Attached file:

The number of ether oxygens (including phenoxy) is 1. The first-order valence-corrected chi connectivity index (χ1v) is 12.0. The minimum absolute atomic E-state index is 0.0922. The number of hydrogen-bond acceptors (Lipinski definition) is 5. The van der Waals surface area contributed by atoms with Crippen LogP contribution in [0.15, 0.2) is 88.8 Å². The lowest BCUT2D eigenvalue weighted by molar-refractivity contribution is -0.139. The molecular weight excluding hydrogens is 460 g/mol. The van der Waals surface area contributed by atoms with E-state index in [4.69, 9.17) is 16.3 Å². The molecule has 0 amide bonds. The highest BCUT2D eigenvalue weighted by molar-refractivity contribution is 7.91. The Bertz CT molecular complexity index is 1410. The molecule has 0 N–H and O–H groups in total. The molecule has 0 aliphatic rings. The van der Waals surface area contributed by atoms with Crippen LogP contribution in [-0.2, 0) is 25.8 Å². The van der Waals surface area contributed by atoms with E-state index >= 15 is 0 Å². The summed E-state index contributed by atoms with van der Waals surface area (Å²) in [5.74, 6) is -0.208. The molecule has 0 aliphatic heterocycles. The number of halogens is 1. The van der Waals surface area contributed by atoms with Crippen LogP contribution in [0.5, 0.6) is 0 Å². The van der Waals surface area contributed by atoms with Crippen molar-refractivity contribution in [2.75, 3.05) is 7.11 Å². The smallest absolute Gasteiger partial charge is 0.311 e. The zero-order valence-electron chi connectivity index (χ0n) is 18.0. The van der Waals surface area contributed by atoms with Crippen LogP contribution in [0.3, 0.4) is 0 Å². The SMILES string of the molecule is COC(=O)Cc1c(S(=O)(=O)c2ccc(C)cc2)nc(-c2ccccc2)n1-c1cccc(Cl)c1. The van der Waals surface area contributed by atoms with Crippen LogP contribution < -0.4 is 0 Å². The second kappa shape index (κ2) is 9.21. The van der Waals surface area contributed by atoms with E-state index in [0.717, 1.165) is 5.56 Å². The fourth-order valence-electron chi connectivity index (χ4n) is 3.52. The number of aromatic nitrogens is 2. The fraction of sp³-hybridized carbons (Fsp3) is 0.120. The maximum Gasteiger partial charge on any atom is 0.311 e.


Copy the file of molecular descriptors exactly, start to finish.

The number of ether oxygens (including phenoxy) is 1. The first-order valence-corrected chi connectivity index (χ1v) is 12.0. The minimum absolute atomic E-state index is 0.0922. The number of hydrogen-bond acceptors (Lipinski definition) is 5. The van der Waals surface area contributed by atoms with Crippen LogP contribution in [0.15, 0.2) is 88.8 Å². The lowest BCUT2D eigenvalue weighted by molar-refractivity contribution is -0.139. The molecular weight excluding hydrogens is 460 g/mol. The van der Waals surface area contributed by atoms with E-state index in [4.69, 9.17) is 16.3 Å². The molecule has 0 amide bonds. The highest BCUT2D eigenvalue weighted by molar-refractivity contribution is 7.91. The Bertz CT molecular complexity index is 1410. The molecule has 0 N–H and O–H groups in total. The molecule has 0 aliphatic rings. The van der Waals surface area contributed by atoms with Crippen LogP contribution in [-0.2, 0) is 25.8 Å². The van der Waals surface area contributed by atoms with E-state index >= 15 is 0 Å². The summed E-state index contributed by atoms with van der Waals surface area (Å²) in [5.74, 6) is -0.208. The molecule has 0 aliphatic heterocycles. The number of halogens is 1. The van der Waals surface area contributed by atoms with Crippen LogP contribution in [0.5, 0.6) is 0 Å². The van der Waals surface area contributed by atoms with Crippen molar-refractivity contribution in [2.75, 3.05) is 7.11 Å². The smallest absolute Gasteiger partial charge is 0.311 e. The zero-order valence-electron chi connectivity index (χ0n) is 18.0. The van der Waals surface area contributed by atoms with Crippen LogP contribution in [0.3, 0.4) is 0 Å². The SMILES string of the molecule is COC(=O)Cc1c(S(=O)(=O)c2ccc(C)cc2)nc(-c2ccccc2)n1-c1cccc(Cl)c1. The van der Waals surface area contributed by atoms with Crippen LogP contribution < -0.4 is 0 Å². The second kappa shape index (κ2) is 9.21. The van der Waals surface area contributed by atoms with E-state index in [0.717, 1.165) is 5.56 Å². The fourth-order valence-electron chi connectivity index (χ4n) is 3.52. The number of aromatic nitrogens is 2. The fraction of sp³-hybridized carbons (Fsp3) is 0.120. The maximum Gasteiger partial charge on any atom is 0.311 e.